Pros And Cons Of Abolishing The Electoral College

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No other nation has so ornamental a manner of determining their leader in this circumstance, as president of the United States. The framers petrified that a presidential plebiscite and—with reminiscences of how the Roman republic deteriorated into an kingdom—dreaded that the people together with a president who controlled the armed forces might imperil liberty and constitutional government. Their distress of mobocracy led them to cast-off popular election of the president (Genovese “Electoral College”). Unlike the electoral process for members of Congress or governors, citizens do not directly elect the president of the United States. Instead, the president is chosen by a group of 538 electors that comprise the Electoral College. The Electoral College is an intermediary body that elects the president. It was established in Article II, Section 1, of the…show more content…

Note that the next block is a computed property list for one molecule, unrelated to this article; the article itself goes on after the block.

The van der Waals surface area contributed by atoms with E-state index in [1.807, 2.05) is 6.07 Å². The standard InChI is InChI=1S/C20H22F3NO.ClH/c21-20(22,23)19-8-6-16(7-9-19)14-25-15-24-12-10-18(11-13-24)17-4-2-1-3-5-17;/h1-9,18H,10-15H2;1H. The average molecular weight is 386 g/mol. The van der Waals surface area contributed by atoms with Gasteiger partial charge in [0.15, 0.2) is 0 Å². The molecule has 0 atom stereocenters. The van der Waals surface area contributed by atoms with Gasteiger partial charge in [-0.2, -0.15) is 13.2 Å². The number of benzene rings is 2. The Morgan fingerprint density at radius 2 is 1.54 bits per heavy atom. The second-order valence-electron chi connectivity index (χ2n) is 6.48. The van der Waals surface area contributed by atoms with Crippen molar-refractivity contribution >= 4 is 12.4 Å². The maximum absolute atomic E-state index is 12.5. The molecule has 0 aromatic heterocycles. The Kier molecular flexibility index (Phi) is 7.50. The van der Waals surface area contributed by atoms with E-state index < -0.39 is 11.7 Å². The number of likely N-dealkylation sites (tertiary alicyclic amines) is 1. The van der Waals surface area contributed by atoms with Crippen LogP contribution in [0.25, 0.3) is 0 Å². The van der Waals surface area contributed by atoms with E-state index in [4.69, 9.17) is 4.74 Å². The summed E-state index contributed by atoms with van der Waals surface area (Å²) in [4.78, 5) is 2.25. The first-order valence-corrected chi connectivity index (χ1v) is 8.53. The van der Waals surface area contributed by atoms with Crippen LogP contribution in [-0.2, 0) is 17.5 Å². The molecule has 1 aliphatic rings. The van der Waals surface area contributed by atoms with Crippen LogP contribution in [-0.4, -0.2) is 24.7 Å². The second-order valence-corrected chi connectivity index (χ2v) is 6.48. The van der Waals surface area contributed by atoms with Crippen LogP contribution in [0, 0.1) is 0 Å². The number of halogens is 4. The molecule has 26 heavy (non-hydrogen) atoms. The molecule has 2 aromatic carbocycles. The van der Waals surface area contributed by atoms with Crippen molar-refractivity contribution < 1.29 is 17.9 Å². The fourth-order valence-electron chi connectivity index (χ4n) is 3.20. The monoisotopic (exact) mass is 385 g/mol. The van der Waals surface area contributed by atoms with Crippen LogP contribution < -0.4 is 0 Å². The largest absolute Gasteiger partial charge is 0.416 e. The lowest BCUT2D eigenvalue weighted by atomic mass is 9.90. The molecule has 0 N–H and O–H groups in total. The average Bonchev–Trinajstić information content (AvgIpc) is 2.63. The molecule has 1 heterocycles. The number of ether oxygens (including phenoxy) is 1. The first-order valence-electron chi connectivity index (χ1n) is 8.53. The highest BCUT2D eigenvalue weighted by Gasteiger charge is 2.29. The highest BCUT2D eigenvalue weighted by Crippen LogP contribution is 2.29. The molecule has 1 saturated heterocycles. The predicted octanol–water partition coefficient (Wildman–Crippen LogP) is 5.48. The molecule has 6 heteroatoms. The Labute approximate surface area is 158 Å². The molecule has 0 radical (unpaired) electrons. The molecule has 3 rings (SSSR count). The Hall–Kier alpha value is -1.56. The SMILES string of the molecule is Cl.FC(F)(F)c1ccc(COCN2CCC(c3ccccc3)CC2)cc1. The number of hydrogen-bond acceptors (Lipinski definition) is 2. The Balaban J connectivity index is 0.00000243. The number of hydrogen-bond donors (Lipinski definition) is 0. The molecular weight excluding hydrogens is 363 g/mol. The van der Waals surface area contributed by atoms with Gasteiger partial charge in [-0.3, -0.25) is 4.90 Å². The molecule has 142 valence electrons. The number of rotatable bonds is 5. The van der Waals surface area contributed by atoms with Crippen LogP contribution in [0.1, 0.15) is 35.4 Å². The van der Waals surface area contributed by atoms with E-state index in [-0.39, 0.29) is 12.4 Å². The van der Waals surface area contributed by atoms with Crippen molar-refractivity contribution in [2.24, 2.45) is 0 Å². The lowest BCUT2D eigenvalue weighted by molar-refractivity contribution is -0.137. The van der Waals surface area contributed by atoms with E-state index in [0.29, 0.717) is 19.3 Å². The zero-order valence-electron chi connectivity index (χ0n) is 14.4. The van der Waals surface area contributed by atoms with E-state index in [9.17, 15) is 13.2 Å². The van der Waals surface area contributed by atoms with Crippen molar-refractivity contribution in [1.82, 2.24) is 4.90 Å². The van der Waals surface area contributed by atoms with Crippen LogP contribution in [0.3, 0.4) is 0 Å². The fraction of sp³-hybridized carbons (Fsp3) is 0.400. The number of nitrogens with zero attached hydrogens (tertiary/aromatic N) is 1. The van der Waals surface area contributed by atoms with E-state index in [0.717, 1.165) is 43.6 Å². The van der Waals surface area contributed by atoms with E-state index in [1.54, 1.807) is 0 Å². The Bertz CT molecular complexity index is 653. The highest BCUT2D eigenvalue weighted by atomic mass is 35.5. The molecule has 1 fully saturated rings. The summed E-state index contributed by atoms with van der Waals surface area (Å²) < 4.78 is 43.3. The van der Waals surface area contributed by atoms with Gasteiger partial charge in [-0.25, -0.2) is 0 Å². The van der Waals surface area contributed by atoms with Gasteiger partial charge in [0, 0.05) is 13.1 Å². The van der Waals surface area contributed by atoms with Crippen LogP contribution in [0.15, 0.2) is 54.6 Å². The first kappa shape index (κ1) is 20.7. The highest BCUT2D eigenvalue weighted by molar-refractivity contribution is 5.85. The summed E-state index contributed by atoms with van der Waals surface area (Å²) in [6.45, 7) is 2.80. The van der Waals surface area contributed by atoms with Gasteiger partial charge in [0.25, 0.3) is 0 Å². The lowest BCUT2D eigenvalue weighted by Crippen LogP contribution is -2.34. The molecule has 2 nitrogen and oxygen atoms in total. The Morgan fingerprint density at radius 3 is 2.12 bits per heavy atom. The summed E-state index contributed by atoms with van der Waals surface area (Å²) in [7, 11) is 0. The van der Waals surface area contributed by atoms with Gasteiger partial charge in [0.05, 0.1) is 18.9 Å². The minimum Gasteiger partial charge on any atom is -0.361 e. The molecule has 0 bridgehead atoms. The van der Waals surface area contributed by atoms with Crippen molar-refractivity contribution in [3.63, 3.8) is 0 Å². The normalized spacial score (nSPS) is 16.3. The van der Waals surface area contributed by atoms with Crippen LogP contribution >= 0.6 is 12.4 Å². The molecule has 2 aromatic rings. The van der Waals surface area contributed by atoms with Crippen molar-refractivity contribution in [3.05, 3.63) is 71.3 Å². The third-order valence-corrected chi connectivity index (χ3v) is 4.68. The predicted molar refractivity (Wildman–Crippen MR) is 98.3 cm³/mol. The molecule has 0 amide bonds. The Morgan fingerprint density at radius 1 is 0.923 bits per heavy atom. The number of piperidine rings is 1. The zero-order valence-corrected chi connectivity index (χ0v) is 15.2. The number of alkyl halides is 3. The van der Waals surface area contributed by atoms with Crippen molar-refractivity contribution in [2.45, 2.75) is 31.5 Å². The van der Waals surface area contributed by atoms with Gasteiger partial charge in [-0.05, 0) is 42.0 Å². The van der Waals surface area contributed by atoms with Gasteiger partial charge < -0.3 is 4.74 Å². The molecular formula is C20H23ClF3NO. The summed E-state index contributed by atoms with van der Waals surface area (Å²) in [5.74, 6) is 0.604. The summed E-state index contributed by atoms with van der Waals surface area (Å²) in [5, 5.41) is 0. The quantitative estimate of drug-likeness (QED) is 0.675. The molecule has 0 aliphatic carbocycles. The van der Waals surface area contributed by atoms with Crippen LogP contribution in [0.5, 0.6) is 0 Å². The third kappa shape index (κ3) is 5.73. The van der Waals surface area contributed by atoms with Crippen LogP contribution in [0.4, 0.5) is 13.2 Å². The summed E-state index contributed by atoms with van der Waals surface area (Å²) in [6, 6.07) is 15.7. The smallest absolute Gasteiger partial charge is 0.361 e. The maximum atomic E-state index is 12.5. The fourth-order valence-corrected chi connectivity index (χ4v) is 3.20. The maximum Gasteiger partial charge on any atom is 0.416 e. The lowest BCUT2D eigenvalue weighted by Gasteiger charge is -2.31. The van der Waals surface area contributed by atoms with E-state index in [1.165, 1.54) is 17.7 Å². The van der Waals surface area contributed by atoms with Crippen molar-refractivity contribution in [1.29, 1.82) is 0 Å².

Perhaps the most common argument supporters of the College make is that it protects the smaller states. Because of the two electors each state receives regardless of population, electors in Wyoming represent fewer people than electors in California. Without the Electoral College, supporters claim, a candidate could run solely in the most heavily populated states and win, while ignoring rural states. This is the main reason why, even though there have been calls to abolish the Electoral College, it is unlikely to happen. The less populated states have too much power in amending the Constitution. Critics of the College respond that candidates already pay less attention to less populated states under the current system by concentrating predominantly on "battleground states," such as Pennsylvania, Michigan, and Florida. In fact, a candidate could win California by one vote and another candidate could win 100 percent of the vote in the 15 smallest states, and the candidates would only break
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